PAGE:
Alberta’s Colleges Adapt to Meet the Needs of Students, Industry
As Alberta’s economy recovers and moves forward, Alberta’s colleges are ready to lead the way, providing real world experience and cutting-edge research to support Albertans and the communities where they live.
Alberta’s colleges are teaching skills to students that prepare them to enter the provincial workforce and are working closely with partners to ensure programs offer the hands-on, comprehensive training that meets industry needs. And Alberta’s colleges are providing research that keeps local businesses on the leading edge, contributing to the health of the provincial economy.
The efforts of Alberta’s 11 Comprehensive Community Colleges to engage students span far beyond the borders of their campuses. Work-integrated learning opportunities exist in the majority of programs offered by Alberta’s colleges, taking students to worksites throughout the province, including hospitals, farms, restaurant kitchens, environmentally-sensitive wildlife areas, automotive shops, hair salons and many other industry workplaces that align with college programming. Having students working alongside experienced industry members ensures they’re equipped with the skills, knowledge and competencies they need to succeed.
“We are always looking for opportunities to innovate, grow and provide value for our learners, our industry partners and our community,” says Dr. Misheck Mwaba, President and CEO, Bow Valley College.
Alberta’s colleges are quick to respond to the needs of the labour market by updating curriculum, adopting emerging technologies or creating new programs to meet industry demand. Medicine Hat, NorQuest, Red Deer, Grande Prairie and Lakeland are among the colleges launching new programs in Fall 2021, in areas as varied as health care, science, agriculture, accounting and humanities. New technologies – such as Bow Valley College’s adoption of virtual reality technology into its Practical Nurse program, and Red Deer College’s High Fidelity Simulation Lab, which creates complex and realistic scenarios for health care students, give students the skills needed to excel in industry.
“Our colleges are committed to providing accessible, community-based learning opportunities, and to finding collaborative ways to increase student engagement in post-secondary education,” says Glenn Mitchell, President and CEO, Northern Lakes College.
In addition to training workers, Alberta’s colleges also play a key role in solving industry challenges through applied research and innovative partnerships. Lethbridge College, Olds College and Bow Valley College are all ranked among Canada’s top 50 research colleges, with Bow Valley and Lethbridge both placing in the top three nationally for fastest growing research colleges in 2020.
Lethbridge College’s Integrated Agriculture Technology Centre connects small- and medium-sized agriculture enterprises with technologies and research expertise at the college, while Olds College’s Centre for Innovation and Smart Farm play a leadership role in industry-led agriculture technology applied research activities.
“These centres show our province’s industry partners that we are here to support their needs and find solutions to the challenges they face,” says Dr. Paula Burns, President and CEO, Lethbridge College. “Our colleges support and enhance businesses in Alberta and provide a boost to the provincial economy.”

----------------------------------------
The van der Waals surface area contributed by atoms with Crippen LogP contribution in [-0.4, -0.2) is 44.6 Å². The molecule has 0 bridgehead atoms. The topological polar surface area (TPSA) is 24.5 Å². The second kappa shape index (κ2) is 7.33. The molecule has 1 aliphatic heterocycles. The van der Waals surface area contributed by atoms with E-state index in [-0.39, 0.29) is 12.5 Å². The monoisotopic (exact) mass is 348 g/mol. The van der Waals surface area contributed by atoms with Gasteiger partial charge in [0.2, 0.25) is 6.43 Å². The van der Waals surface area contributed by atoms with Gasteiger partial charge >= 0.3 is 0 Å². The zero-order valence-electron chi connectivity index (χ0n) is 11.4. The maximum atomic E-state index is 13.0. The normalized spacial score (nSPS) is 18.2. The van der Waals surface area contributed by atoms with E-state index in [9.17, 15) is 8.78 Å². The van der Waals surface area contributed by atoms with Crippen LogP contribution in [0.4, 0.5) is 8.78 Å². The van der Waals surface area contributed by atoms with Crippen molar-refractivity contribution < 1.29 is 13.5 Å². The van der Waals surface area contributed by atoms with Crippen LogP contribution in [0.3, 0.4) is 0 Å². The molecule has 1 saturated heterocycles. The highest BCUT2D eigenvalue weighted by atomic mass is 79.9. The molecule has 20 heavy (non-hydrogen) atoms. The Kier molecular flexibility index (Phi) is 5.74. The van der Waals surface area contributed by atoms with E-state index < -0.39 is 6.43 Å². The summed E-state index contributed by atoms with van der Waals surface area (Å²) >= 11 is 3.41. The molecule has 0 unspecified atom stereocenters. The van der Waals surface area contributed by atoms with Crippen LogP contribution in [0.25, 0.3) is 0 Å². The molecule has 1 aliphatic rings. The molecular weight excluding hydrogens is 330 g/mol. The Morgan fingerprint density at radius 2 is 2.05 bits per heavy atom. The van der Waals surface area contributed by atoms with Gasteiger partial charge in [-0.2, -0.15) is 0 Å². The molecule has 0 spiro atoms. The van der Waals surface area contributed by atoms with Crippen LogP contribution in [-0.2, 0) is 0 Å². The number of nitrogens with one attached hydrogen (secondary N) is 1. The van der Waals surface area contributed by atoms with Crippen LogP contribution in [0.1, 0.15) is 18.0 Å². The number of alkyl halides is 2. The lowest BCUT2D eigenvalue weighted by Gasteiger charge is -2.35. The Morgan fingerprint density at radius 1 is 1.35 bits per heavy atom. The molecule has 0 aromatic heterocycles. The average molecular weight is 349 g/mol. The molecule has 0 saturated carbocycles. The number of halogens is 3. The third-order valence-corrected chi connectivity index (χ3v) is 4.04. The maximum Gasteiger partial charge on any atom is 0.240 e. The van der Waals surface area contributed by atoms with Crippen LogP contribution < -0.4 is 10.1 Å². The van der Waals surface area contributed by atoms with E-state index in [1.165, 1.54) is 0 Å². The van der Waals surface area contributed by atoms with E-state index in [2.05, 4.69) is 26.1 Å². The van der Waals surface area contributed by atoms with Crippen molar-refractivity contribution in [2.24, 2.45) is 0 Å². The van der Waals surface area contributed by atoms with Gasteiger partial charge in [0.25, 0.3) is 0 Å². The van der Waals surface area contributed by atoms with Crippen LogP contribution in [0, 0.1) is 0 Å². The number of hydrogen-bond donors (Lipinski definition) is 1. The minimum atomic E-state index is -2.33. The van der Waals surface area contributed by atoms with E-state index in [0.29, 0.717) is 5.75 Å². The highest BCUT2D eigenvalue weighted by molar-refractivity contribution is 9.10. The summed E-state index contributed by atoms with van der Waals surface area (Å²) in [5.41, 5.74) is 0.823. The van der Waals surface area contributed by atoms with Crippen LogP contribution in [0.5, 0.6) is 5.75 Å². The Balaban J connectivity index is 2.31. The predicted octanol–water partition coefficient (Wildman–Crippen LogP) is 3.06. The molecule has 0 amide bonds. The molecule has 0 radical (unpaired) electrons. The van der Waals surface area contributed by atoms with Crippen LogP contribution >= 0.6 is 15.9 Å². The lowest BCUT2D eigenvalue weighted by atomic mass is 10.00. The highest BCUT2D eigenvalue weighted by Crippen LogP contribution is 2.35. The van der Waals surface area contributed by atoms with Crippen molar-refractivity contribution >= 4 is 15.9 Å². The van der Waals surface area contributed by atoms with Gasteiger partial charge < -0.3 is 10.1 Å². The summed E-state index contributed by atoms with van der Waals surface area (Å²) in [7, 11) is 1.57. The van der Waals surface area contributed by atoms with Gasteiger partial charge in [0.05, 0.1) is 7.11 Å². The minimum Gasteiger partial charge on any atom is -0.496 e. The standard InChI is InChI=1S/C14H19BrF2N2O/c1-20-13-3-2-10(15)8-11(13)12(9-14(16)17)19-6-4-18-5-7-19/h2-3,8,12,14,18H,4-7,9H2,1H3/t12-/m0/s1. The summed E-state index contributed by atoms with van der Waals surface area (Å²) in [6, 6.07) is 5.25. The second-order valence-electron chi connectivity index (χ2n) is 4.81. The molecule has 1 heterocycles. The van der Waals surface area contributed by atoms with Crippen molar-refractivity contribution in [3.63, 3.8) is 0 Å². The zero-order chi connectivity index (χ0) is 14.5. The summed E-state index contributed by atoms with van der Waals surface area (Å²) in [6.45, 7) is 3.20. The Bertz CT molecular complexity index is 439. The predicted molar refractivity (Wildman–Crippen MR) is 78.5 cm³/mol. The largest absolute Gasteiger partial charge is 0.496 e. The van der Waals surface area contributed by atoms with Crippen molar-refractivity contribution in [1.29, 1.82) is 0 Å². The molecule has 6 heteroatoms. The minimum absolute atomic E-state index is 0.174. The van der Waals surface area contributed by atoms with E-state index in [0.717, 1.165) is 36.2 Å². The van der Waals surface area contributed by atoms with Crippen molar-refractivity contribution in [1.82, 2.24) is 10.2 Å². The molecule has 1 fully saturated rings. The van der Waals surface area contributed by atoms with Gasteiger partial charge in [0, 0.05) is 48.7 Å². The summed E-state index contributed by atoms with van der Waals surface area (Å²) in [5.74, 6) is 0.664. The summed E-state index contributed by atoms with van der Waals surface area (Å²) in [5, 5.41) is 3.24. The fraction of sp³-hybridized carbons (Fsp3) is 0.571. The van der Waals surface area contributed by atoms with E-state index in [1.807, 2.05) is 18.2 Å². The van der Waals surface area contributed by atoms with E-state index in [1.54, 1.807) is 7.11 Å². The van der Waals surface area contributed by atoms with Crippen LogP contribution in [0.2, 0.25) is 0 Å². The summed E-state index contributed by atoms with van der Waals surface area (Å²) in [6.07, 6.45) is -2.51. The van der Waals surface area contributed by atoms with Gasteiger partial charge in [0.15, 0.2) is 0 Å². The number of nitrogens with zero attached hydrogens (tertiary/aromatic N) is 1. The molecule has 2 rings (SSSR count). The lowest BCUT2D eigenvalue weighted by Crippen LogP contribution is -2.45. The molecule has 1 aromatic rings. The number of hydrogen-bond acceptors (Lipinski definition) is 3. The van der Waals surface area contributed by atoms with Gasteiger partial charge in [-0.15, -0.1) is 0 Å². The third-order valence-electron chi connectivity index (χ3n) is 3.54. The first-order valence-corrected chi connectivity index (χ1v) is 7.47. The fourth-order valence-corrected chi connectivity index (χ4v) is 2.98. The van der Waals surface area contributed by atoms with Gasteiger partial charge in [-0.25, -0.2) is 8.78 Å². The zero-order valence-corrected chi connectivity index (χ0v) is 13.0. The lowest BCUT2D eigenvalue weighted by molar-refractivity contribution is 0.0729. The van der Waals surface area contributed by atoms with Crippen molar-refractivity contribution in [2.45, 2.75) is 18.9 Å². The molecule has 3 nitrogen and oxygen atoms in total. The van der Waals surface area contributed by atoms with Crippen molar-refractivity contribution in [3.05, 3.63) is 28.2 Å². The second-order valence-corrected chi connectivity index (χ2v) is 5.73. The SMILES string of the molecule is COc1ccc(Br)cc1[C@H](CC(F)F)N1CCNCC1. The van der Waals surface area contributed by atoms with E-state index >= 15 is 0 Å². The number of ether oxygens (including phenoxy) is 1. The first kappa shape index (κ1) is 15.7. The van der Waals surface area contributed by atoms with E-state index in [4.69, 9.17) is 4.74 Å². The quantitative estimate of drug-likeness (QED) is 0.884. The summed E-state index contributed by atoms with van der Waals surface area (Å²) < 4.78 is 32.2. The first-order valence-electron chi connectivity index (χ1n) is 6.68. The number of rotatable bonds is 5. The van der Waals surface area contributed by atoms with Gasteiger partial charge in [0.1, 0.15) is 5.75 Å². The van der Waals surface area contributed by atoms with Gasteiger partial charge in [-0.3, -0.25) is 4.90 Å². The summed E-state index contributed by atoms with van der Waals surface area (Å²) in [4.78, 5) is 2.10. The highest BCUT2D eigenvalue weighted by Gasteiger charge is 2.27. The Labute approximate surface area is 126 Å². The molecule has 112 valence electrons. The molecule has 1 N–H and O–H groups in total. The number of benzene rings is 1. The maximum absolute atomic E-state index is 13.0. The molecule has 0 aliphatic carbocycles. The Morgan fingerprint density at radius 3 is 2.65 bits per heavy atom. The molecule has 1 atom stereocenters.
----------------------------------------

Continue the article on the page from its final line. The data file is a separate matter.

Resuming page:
Grande Prairie Regional College also recently celebrated establishment of the Evaskevich Centre for Health Research and Innovation. Not only will this state-of-the-art facility provide work-integrated learning opportunities, it is as lasting community asset that will be integral in advancing rural, northern, and Indigenous health research. This initiative is also timely given the recent addition of two new in-demand health care career pathways – Practical Nurse diploma and Health Care Aide certificate.
Alberta’s colleges are committed to ensuring education is accessible to all Albertans. Portage College is collaborating with Indigenous communities to support Cenovus Energy Inc.’s Indigenous Housing Initiative through a 24-week Construction and Trades Readiness program; it is also partnering with Conestoga College and the Government of Canada to offer tuition-free programming aimed at developing tradespeople. Meanwhile, Northern Lakes College supports a vast region of northern Alberta through its Supported Distance Learning delivery model, which is about meeting every student need, wherever the student may be.
All these attributes have led to a world-class collaborative and integrated college system in Alberta. These colleges meet the needs not just of domestic students but also of a growing international student base who sees opportunity in Alberta. International students at Medicine Hat College are well-supported through various initiatives, while Intercultural Development Training and the certificate in Global and Intercultural Studies are offered to all MHC students to encourage intercultural skills development. Meanwhile, NorQuest College is one of four post-secondary institutions in Canada participating in a two-year pilot program that integrates English language learning with health-care aide training, enabling Albertans with English language barriers to access specialized and comprehensive education. And Keyano College offers Caucuses, which are open, safe, equitable and inclusive spaces for marginalized voices.
Through these many varied activities, and countless other initiatives, Alberta’s CCCs are ensuring they remain active and relevant to meet the needs of learners and the provincial economy.